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POLI SCI 124C: Ethics and Justice in International Affairs: Google Tips, Tricks and Hacks

Google Search Tips, Tricks and Hacks

One of the largest hurdles of using Google is the amount you must weed through.  Some searches result in thousands of pages; who has time to go through all that?  You don't need to.  Did you know you can manipulate a regular Google search with a couple hacks to your search?  Its true!  Try these search hacks during your next google search.

  • site:XXXXX  This search tells google to limit your search to a particular site or domain.  For instance, if you limit to you would only search the Berkeley site.  Similarly would search only sites ending in .gov, and would search only sites ending in .edu.
  • -XXXXX  Adding a minus/hyphen sign "-" to a term will remove results with that term.  This can be very helpfull when removing common words associated with your topic.
  • filetype:XXXX  Using filetype: will only find certain file extentions (.doc, .pdf, .ppt, etc)
  • "XXX XXXX" Putting double quotes around a phrase will find only that phrase.

You can also combine some of these search hacks, such as adding to remove results from the New York Times website.  More search tricks can be found in the Library's Google Search Guide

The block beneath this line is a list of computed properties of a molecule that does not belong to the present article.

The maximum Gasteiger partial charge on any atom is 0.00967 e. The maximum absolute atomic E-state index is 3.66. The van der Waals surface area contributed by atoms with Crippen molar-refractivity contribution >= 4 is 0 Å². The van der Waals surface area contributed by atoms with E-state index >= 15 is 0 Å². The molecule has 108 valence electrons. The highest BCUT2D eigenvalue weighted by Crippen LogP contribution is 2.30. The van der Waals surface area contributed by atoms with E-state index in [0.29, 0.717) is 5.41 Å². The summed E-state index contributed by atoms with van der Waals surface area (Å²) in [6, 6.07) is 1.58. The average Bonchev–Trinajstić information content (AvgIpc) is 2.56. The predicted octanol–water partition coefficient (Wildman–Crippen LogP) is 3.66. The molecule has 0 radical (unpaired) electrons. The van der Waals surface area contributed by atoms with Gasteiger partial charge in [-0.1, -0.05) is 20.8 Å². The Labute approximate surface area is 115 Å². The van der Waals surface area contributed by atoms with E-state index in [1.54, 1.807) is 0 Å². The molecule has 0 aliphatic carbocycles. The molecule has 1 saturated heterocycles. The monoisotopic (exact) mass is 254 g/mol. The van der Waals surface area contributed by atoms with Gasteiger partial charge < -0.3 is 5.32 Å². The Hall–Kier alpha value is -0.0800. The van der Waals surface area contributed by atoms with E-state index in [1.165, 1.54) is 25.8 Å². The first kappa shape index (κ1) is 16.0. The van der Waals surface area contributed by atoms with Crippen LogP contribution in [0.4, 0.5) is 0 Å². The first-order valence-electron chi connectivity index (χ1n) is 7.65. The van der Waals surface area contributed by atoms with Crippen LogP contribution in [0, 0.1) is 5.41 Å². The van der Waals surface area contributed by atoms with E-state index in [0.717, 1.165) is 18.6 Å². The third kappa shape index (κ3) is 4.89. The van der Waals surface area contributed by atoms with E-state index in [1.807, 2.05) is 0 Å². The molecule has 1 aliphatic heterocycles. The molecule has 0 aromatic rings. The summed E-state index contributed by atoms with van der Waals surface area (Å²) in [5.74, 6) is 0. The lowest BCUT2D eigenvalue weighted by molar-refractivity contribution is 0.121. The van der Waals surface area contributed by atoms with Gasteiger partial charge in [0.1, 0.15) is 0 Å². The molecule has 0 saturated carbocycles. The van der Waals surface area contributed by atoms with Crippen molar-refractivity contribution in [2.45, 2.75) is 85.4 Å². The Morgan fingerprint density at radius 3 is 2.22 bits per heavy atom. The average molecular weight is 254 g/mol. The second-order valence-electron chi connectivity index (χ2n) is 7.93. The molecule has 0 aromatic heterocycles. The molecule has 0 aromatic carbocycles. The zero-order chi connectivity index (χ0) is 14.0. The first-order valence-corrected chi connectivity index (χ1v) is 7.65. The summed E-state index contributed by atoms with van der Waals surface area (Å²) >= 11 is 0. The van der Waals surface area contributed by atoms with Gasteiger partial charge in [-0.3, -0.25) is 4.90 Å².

Google Scholar Preferences

Google Scholar is an easy way to do interdisciplinary research, and with some settings changes can become even more useful.  You need a Google account to use some of these features.  To make Google display links to full text of articles that Berkeley subscribes to: Open Scholar and click on the in the upper corner, then click Settings, then click Library Links. Once in Library Links, enter the word Berkeley and click search (if you are connected to the internet via the campus, Google Scholar will have the correct boxes selected for you).  In the list of options that appears, check the boxes for

  • Open WorldCat - Library Search
  • University of California Berkeley - Get it at UC
  • University of California Berkeley - ProQuest FullText 

If you see UC e-links, ignore this as it will go away by Nov 2021.  Click save and then you can start searching.

Wayback Machine

You can use the Internet Archive's Wayback Machine to see how a website looked back in the day.  Enter the web address website (;;; etc), then choose a recent date the site was archived on.  TIP: choose the most recent date with the largest circle.  This will show you the site as it was on that day, and you will be able to click around and explore.  Keep in mind that search boxes, video content, and databases within the site will probably not work.